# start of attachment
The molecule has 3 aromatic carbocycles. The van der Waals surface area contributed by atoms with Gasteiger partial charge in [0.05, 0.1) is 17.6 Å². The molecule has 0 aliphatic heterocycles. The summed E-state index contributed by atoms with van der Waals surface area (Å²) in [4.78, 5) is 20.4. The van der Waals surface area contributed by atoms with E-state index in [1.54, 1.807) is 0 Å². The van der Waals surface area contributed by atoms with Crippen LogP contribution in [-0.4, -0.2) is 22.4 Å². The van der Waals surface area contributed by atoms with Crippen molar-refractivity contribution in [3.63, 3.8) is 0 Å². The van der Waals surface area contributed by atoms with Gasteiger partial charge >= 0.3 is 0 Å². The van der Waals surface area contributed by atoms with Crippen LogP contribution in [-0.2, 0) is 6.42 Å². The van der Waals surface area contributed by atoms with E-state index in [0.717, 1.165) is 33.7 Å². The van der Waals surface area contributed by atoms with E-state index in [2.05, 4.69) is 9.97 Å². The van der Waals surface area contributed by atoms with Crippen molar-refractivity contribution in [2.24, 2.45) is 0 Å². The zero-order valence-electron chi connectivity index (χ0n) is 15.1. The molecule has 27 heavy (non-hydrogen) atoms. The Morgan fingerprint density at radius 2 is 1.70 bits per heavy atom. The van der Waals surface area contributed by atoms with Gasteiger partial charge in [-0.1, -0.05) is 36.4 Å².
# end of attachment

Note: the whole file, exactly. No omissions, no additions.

The molecule has 3 aromatic carbocycles. The van der Waals surface area contributed by atoms with Gasteiger partial charge in [0.05, 0.1) is 17.6 Å². The molecule has 0 aliphatic heterocycles. The summed E-state index contributed by atoms with van der Waals surface area (Å²) in [4.78, 5) is 20.4. The van der Waals surface area contributed by atoms with E-state index in [1.54, 1.807) is 0 Å². The van der Waals surface area contributed by atoms with Crippen LogP contribution in [-0.4, -0.2) is 22.4 Å². The van der Waals surface area contributed by atoms with Crippen molar-refractivity contribution in [3.63, 3.8) is 0 Å². The van der Waals surface area contributed by atoms with Gasteiger partial charge >= 0.3 is 0 Å². The van der Waals surface area contributed by atoms with Crippen LogP contribution in [-0.2, 0) is 6.42 Å². The van der Waals surface area contributed by atoms with E-state index in [0.717, 1.165) is 33.7 Å². The van der Waals surface area contributed by atoms with E-state index in [2.05, 4.69) is 9.97 Å². The van der Waals surface area contributed by atoms with Crippen molar-refractivity contribution in [2.24, 2.45) is 0 Å². The zero-order valence-electron chi connectivity index (χ0n) is 15.1. The molecule has 27 heavy (non-hydrogen) atoms. The Morgan fingerprint density at radius 2 is 1.70 bits per heavy atom. The van der Waals surface area contributed by atoms with Gasteiger partial charge in [-0.1, -0.05) is 36.4 Å².